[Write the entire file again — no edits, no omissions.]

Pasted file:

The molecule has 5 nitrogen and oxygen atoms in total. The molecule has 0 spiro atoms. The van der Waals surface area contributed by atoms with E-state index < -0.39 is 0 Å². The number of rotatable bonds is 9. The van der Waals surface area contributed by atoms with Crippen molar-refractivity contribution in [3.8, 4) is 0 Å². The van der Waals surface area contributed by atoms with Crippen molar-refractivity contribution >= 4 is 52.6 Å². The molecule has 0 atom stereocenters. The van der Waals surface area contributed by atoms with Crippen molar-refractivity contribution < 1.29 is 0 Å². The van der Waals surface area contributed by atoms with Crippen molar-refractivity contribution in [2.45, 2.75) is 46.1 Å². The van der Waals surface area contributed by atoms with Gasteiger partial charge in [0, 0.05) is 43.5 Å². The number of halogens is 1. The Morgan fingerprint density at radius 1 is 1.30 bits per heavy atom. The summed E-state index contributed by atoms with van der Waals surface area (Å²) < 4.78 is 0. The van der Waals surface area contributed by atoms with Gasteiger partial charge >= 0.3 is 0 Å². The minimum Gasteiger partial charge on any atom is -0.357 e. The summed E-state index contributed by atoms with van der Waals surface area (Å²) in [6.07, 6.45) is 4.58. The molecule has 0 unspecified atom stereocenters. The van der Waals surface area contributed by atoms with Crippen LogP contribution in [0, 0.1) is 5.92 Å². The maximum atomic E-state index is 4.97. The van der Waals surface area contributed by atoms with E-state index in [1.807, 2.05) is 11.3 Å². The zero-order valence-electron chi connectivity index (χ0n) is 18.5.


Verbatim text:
The molecule has 5 nitrogen and oxygen atoms in total. The molecule has 0 spiro atoms. The van der Waals surface area contributed by atoms with E-state index < -0.39 is 0 Å². The number of rotatable bonds is 9. The van der Waals surface area contributed by atoms with Crippen molar-refractivity contribution in [3.8, 4) is 0 Å². The van der Waals surface area contributed by atoms with Crippen molar-refractivity contribution >= 4 is 52.6 Å². The molecule has 0 atom stereocenters. The van der Waals surface area contributed by atoms with Crippen molar-refractivity contribution < 1.29 is 0 Å². The van der Waals surface area contributed by atoms with Crippen molar-refractivity contribution in [2.45, 2.75) is 46.1 Å². The van der Waals surface area contributed by atoms with Gasteiger partial charge in [0, 0.05) is 43.5 Å². The number of halogens is 1. The Morgan fingerprint density at radius 1 is 1.30 bits per heavy atom. The summed E-state index contributed by atoms with van der Waals surface area (Å²) < 4.78 is 0. The van der Waals surface area contributed by atoms with Gasteiger partial charge >= 0.3 is 0 Å². The minimum Gasteiger partial charge on any atom is -0.357 e. The summed E-state index contributed by atoms with van der Waals surface area (Å²) in [6.07, 6.45) is 4.58. The molecule has 0 unspecified atom stereocenters. The van der Waals surface area contributed by atoms with Crippen LogP contribution in [0, 0.1) is 5.92 Å². The maximum atomic E-state index is 4.97. The van der Waals surface area contributed by atoms with E-state index in [1.807, 2.05) is 11.3 Å². The zero-order valence-electron chi connectivity index (χ0n) is 18.5.